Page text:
The apostles believed that a person was saved by faith in God, as revealed in the person of Jesus Christ, and that faith would then evidence itself in a forsaking of one’s former way of living and pursuing God’s way of living, as shown throw the life of Christ.


First consider Peter’s sermon in Acts 2:14-36. What was Peter trying to show them? He was trying to show them that their belief system was wrong. They thought that the apostles’ speaking in tongues was a sign of drunkenness (2:13). Peter response to this wrong thinking by showing them that what they are seeing is not evidence of the Spirit of God working through them in fulfillment of the prophesy of Joel (2:14-22). Yet Peter does not stop by correcting their belief about the effects at hand, he then turns their attention to their beliefs about Jesus Christ (2:23-36). He shows him to be the Christ by pointing out the following:

  • Christ evidenced the work of the Spirit of God in His life (2:22)
  • God demonstrated the validity of His claim by raising Him from the dead (2:24-28)
  • Christ was THE descendant o David (2:30)
  • The pouring forth of the Spirit was evidence of Christ having been exulted (2:33-35)


But Peter does not limit his sermon to correcting their beliefs about the Christ, but the draws attention to their actions toward Him. He does not hesitate to remind them that “you nailed to a cross by the hands of godless men and put Him to death” (2:23) and “this Jesus whom you crucified” (2:36).  So Peter’s sermon was primarily aimed at correcting their faulty beliefs and bringing them to the knowledge of the truth.


How then did those listening react? “They were pierced to the heart” (2:38). Apparently, Peter’s words were received as truth, because they seemed to have realized that they had indeed but to death their Messiah. They were indeed following the wrong path. They were going the wrong way. So they ask, “Brethren, what shall we do”.


Finally, we have come full circle and the place of repentance and baptism are finally addressed. Peter calls them to “repent.” Peter calls them to turn from their previous course of life and turn to Christ. Peter calls them to stop acting as though Christ was not really both “Lord and Christ” and to start acting as though He was. But what would repentance look like? The first fruit of repentance that Peter expected to see from these people was baptism in the name of Jesus Christ.


But why would Peter point to baptism as a demonstration of repentance, as a change in what they believed? I think the answer is pretty simply, it was a matter of obedience. If they had genuinely come to believe that Jesus was both Lord and Christ, they would desire to follow Him and to be obedient to Him. Thus the willingness to be baptized into name of Christ would demonstrate obedience to Jesus commands in Matthew 28:19-20, not to mention obedience to the apostle’s instructions as coming from God. In addition, this would serve to identify them publicly with Christ. In a society, then where becoming a Christian would ostracize you from family and friends and would bring great persecution to openly identify with Christ was to place a target on your forehead.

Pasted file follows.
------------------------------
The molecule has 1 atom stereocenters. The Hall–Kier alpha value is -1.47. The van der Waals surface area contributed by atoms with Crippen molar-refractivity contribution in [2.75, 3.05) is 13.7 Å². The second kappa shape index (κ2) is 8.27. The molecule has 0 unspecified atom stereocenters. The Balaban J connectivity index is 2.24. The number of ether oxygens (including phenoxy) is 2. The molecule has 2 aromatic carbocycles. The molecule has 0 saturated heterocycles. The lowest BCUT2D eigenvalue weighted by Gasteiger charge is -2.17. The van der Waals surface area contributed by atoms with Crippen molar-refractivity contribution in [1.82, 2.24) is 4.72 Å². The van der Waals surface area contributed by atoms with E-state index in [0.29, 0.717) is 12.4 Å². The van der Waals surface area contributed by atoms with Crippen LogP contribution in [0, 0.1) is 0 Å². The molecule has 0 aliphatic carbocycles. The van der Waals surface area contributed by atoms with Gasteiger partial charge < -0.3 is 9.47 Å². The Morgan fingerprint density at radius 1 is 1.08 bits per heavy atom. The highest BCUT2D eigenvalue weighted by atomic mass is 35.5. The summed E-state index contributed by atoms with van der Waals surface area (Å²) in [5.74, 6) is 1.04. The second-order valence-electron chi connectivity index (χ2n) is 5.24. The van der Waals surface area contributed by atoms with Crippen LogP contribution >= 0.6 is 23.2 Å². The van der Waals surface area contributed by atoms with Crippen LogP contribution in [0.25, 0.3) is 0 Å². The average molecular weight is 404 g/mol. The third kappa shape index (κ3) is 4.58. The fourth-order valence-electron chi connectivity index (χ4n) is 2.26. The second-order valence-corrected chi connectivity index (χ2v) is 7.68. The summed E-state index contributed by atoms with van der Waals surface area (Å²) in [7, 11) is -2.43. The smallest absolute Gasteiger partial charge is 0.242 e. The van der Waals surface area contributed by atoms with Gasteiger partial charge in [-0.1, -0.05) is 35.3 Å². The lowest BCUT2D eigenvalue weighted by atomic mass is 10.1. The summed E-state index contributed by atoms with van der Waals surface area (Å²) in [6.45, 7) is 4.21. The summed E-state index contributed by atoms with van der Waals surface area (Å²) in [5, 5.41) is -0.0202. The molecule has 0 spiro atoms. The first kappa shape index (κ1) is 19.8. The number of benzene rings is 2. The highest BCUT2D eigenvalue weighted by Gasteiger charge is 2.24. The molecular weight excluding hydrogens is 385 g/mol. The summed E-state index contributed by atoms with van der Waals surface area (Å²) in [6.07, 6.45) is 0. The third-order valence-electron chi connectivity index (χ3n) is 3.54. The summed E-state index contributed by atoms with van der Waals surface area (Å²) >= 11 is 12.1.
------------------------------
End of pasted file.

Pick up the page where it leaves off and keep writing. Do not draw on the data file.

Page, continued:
My Concern for

My concern for the church in
America then is that we do not appreciate the significance of baptism. Because being identify with Christ in the
United States does not bring with it the sense of persecution or a sense of cost, baptism has lost much of its ability to be a sign of genuine repentance. Let me be blunt…the
United States has bread an environment in which being baptized brings with it almost no cost. You can be baptized go right on living the same life that you use to. You can be baptized and even unbelievers can be happy for you, because you have found something that works for you. And in a society, where most false religions are done in the name of Christ, how can any identification with that name bring with it a sense of genuine turning to the true Christ.


I think the American church needs to go back and consider better ways of discerning the genuineness of a person’s confession and that includes our own person confession. We can no longer consider the simple identification with Christ through baptism as a sufficient evidence of conversion (although it is still a necessary act of obedience). We must look beyond the moment of conversion to the life that follows. We must look for changes in our beliefs and changes in our attitudes and actions that evidence a work of God in our hearts. Otherwise, like Simon the magician in Acts 8, we are simply playing religion and we are still in our sins and will likewise perish.